Good drivers, it could be said, need front row starts to conquer a race. But great drivers need none of that. They don’t need the track position to gain an advantage; they simply forge their way through by sheer excellence. It was something that was up for millions to see with wide-eyed wonder as Lewis Hamilton, despite starting from P2, won the 2021 Portuguese Grand Prix at the Algarve International Circuit by a margin of well over 30 seconds ahead of Red Bull’s Max Verstappen in an action-packed race where the top three, once again, dominated the charts.
There were gains for the two McLarens with both Riccardo and Norris finishing well inside points. Round three at Portimao wasn’t a race Ferrari would be extremely happy about but something that returning Spaniard Fernando Alonso would relish with glee, heading into his home race event the next weekend.
So what exactly happened at the 2021 Portuguese contest eventually bossed by Lewis Hamilton?
Let’s find out:
The mastery of the master- Lewis Hamilton
Lewis Hamilton had begun the contest right behind the other Mercedes of Valtteri Bottas. But it didn’t take long for Max to announce his intentions as a super move right after the safety car period ended forced a change in the pecking order bringing gains for Max’s bravery.
Hamilton was trailing the flying Dutchman and waiting for soft spots to go through, hanging on third.
But on lap 11, having trailed the ebullient Verstappen for well over ten laps, he pulled off a stunner charging with supreme pace on the outside of the main straights to bag second, a move soon after which he’d open a two-second lead over Max Verstappen.
His next target came nine laps later, this time the other W12 of pole-sitter Valtteri Bottas. Another excellent move on the main straights caring blistering pace on the outside and Hamilton was back to where he so often belongs- right at the front, dictating the command of a Grand Prix.
A drive excellently controlled through sheer race craft, keeping the four wheels on the road at all times being mindful of going wide on a circuit that can so often be troublesome given its undulating rhythm, Hamilton was the man in charge right until the end as he opened a wide lead over the second-placed Verstappen to register his second win in three races this season.
‘That was such a tough race, physically and mentally, just keeping everything together. It was very windy out there, obviously, so it was easy to put a foot wrong. I didn’t quite get as good a start as Valtteri, then lost out on the restart which was not good. I was not happy about that, naturally. But that race was satisfying, when you’re in third and have to overtake two amazing drivers – amazing! Having races like that is what I live for.’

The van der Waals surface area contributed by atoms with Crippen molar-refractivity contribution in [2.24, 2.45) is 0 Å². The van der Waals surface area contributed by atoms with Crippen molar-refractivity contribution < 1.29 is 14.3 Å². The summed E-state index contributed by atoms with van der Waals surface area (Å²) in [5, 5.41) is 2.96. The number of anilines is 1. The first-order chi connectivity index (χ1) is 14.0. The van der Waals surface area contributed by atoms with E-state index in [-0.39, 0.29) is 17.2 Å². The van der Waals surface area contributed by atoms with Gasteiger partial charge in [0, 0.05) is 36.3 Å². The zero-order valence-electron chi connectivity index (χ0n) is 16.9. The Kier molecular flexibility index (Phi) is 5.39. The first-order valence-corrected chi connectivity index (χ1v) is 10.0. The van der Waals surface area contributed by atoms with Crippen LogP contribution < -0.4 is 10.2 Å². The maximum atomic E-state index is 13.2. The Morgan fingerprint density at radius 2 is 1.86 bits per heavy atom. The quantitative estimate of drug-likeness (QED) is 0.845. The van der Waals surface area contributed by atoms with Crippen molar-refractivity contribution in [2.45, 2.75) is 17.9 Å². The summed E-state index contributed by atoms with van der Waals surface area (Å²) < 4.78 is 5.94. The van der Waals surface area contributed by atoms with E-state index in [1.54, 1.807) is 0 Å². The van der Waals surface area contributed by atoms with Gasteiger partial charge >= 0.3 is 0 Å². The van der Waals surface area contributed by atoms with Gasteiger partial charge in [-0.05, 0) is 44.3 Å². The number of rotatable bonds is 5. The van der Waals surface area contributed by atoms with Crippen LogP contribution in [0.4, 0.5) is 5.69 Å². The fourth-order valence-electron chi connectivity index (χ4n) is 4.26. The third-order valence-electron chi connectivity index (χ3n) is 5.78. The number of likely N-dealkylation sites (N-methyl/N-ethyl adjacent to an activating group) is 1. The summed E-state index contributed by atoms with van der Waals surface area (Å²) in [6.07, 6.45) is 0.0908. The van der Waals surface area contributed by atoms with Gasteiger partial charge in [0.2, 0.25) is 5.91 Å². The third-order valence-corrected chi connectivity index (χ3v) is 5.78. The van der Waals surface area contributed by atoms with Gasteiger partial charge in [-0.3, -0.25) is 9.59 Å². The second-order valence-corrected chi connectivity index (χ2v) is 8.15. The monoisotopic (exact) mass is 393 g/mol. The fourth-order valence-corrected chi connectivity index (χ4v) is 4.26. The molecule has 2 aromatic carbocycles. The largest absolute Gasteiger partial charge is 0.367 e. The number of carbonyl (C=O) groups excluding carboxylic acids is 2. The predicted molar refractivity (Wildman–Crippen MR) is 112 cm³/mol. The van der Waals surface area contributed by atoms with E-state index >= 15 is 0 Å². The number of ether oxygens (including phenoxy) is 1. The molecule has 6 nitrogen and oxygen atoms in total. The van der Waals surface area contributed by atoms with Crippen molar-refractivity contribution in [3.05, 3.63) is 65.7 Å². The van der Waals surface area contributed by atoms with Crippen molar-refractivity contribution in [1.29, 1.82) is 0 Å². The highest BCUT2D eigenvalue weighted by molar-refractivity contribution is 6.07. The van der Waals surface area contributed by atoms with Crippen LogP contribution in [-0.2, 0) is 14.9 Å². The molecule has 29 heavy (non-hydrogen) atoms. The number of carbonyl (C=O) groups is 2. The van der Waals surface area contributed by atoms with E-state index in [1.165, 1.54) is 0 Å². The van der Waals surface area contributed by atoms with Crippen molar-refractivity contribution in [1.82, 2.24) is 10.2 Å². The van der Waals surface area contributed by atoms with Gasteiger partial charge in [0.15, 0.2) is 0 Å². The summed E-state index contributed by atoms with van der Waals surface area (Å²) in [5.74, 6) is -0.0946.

‘The gap between us all is so close and every single point is going to count this year. I love the battle, I’ve loved it since my days in karting and as a team, we can’t leave any stone unturned – we’ve got to continue to push this car, squeeze everything out of it,’ said the race winner.
Max Verstappen’s brave attempt
Imola-winner Verstappen’s moment of the race came early right as the safety car departed for the track to get clear for racing again. Charging Lewis Hamilton, then in second, on the approach to Turn 1, Verstappen wasted no time whatsoever in coming elbows out on the Mercedes driver making a bold move on the outside on the straights as he clung onto second.
Though, it would be a position Hamilton would retake showing great tenacity and vigor nearly ten laps later.
But for the better part of the first half of the race, the Red Bull driver contended with great pace to thwart Mercedes’ attack, though evidently in the second half, he just didn’t have enough pace left in those harder compounds to supersede Lewis Hamilton.
Though, his jump onto second as he passed Bottas was with just a handful of laps to go was another action-packed moment of the race, a move he’d execute seconds after the Finn came out of the pits and swivelled his way struggling for grips only to see an opportunist Verstappen make the most of the crucial error.